A few screenshots of customer comments (pulled from the first ten seconds of the company’s comeback ad) paint a pretty vivid picture of just how bad the problems were:
By April 2009, Domino’s poor product perceptions had positioned the brand as a house of cards, ready to topple if someone as much as sneezed. Unfortunately, lots of employees did, all over customers’ orders.
When videos of Domino’s employees doing unspeakable things to the product went viral, the company tried to handle the situation, posting their own YouTube video, in which CEO Patrick Doyle called the whole thing a “hoax.”
But the painful reality was that viewers had lost all confidence in the brand. Domino’s crisis communications was too little, too late. The video showing the health-code violation had nearly eight times the views as the company’s response.
In just about 24 hours, Domino’s public perception plummeted. According to BrandIndex, the company’s “buzz ranking” (a score that ranges from 100 to -100, tracking positive and negative sentiment) dropped from 22.5 to 13.6 in less than a week. Even though the company’s PR team knew about the video with 45 minutes of it being posted, same-store sales plummeted, falling from roughly 1.0% in Q1-2009 to -0.7% in Q2 and flat (0%) in Q3.
Everything had gone wrong for Domino’s: an unpopular product, a food-safety scandal, and a mishandled crisis response team. Fortunately, it got its turnaround campaign exactly right.
The company didn’t make excuses. It didn’t discount. It didn’t compare itself to competitors. It didn’t promise to be faster. It recognized that it was leading the way in delivery for all the wrong reasons, living up to its promise of pizza at your door in under 30 minutes by sacrificing quality (frozen, canned ingredients that left the crust tasting like cardboard) and sometimes even its drivers’ safety.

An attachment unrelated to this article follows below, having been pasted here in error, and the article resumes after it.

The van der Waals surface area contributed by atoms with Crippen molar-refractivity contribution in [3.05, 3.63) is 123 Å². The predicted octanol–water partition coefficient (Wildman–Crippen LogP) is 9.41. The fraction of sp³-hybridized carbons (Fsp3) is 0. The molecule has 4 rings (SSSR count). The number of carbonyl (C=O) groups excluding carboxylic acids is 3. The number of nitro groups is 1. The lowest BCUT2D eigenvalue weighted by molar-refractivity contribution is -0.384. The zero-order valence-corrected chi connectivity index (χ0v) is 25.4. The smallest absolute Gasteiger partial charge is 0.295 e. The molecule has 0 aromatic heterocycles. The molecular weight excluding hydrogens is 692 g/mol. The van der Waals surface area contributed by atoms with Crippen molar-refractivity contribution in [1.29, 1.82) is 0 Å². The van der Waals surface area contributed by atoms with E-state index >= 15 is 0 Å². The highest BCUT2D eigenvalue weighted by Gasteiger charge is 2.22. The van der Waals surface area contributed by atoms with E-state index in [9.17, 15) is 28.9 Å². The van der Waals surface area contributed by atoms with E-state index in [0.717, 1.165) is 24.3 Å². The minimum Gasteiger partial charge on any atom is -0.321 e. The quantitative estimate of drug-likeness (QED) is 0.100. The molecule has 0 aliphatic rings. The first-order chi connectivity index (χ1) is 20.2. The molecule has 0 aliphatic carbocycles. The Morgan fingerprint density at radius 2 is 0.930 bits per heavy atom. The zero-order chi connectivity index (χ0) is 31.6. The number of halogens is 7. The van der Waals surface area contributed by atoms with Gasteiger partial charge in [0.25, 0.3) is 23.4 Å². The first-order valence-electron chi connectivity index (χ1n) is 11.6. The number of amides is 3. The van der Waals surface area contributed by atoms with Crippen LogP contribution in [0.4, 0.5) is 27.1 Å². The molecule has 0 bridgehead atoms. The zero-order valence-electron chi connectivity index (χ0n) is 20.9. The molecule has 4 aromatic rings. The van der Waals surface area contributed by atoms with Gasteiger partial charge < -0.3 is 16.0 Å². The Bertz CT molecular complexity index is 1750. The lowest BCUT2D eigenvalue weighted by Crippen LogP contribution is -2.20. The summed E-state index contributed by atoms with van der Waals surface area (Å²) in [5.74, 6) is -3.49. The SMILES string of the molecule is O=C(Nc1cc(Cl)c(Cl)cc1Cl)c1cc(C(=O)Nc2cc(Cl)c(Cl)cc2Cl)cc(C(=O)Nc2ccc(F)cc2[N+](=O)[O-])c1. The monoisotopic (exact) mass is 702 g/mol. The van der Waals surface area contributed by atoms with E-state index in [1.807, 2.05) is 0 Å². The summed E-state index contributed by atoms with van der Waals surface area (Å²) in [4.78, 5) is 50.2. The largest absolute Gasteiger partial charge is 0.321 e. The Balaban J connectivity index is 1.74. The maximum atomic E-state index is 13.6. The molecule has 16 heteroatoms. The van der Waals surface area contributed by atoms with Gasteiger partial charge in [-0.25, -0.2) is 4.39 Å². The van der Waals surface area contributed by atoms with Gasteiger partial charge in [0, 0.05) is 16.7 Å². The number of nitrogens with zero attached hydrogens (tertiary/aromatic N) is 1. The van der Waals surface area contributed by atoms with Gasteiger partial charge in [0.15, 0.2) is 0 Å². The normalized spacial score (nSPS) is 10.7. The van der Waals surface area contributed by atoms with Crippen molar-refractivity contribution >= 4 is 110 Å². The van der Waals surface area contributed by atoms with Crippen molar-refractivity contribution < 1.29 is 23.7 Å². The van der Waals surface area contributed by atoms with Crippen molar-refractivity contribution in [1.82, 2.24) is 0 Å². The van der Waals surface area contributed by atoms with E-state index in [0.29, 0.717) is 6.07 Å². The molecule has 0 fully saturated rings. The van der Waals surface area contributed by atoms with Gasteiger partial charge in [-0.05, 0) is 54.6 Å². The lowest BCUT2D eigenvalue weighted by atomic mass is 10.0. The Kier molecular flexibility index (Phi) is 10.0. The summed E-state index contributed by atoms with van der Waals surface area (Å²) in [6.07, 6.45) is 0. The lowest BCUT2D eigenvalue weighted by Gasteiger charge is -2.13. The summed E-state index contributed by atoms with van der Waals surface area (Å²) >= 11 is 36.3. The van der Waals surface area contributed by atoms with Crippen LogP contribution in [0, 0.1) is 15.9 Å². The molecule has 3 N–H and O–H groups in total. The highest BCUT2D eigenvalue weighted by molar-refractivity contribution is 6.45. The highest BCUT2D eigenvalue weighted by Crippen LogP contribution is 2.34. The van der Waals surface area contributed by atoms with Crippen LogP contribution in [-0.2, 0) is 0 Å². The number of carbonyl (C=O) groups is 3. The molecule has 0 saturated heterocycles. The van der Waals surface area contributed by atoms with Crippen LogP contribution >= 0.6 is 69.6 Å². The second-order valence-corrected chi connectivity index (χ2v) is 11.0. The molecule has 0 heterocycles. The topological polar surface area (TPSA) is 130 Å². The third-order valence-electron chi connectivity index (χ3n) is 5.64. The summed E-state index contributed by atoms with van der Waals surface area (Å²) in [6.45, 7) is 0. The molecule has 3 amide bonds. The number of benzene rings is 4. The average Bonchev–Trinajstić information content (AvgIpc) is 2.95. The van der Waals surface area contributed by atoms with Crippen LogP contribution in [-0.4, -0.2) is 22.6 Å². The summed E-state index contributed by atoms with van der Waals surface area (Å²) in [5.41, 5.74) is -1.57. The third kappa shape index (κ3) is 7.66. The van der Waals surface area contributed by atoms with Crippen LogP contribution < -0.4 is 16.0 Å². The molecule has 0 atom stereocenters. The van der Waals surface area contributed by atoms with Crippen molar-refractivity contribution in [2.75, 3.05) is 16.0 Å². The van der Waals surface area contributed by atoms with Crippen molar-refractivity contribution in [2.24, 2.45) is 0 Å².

In December 2009, Domino’s apologized. And it got to work.
Everyone remembers the 2010 ad campaign nicknamed “Our Pizza Sucks.” Rather than ignoring the negative commentary, Domino’s fully embraced it (even displaying instant reviews on a marquee in Times Square — imagine having your criticisms advertised to hundreds of thousands each day).
In Q1 2010, the company saw a 14.3% increase in revenue over the previous quarter. From December 2009 to December 2010, Domino’s stock shot up 130%. By 2010, domestic same-store sales were up 10.3%, a near-10 percentage point increase over 2009.
Domino’s stock has since reached 89x higher than pre-turnaround levels (with a low of $2.83 per share and topping out at $252+ per share in May 2018) thanks to an epic campaign that generated over one billion free PR impressions — earned media that pays big dividends.
Thanks to continued investment in technology and a commitment to executing on its core competencies, Domino’s has continued to see same-store sales increase consistently. It’s officially overtaken Pizza Hut as the world’s largest pizza chain (the leading delivery player, and in second place for carryout orders).